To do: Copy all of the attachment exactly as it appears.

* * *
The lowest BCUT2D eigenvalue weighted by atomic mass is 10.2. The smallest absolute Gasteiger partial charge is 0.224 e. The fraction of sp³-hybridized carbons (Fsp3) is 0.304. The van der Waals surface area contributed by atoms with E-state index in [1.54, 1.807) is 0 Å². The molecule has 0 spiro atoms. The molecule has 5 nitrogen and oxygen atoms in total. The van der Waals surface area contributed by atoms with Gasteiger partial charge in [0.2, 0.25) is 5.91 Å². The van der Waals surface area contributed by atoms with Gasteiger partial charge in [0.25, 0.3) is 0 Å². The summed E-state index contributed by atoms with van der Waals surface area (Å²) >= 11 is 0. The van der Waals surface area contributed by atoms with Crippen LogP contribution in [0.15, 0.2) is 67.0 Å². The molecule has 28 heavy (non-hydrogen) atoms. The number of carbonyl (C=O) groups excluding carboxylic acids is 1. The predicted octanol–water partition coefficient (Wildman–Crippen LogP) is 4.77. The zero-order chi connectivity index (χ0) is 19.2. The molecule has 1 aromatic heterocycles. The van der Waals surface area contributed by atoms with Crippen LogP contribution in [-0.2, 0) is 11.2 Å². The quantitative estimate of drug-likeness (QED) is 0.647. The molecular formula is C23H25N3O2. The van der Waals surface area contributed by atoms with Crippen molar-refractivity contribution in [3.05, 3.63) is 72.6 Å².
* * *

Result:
The lowest BCUT2D eigenvalue weighted by atomic mass is 10.2. The smallest absolute Gasteiger partial charge is 0.224 e. The fraction of sp³-hybridized carbons (Fsp3) is 0.304. The van der Waals surface area contributed by atoms with E-state index in [1.54, 1.807) is 0 Å². The molecule has 0 spiro atoms. The molecule has 5 nitrogen and oxygen atoms in total. The van der Waals surface area contributed by atoms with Gasteiger partial charge in [0.2, 0.25) is 5.91 Å². The van der Waals surface area contributed by atoms with Gasteiger partial charge in [0.25, 0.3) is 0 Å². The summed E-state index contributed by atoms with van der Waals surface area (Å²) >= 11 is 0. The van der Waals surface area contributed by atoms with Crippen LogP contribution in [0.15, 0.2) is 67.0 Å². The molecule has 28 heavy (non-hydrogen) atoms. The number of carbonyl (C=O) groups excluding carboxylic acids is 1. The predicted octanol–water partition coefficient (Wildman–Crippen LogP) is 4.77. The zero-order chi connectivity index (χ0) is 19.2. The molecule has 1 aromatic heterocycles. The van der Waals surface area contributed by atoms with Crippen LogP contribution in [-0.2, 0) is 11.2 Å². The quantitative estimate of drug-likeness (QED) is 0.647. The molecular formula is C23H25N3O2. The van der Waals surface area contributed by atoms with Crippen molar-refractivity contribution in [3.05, 3.63) is 72.6 Å².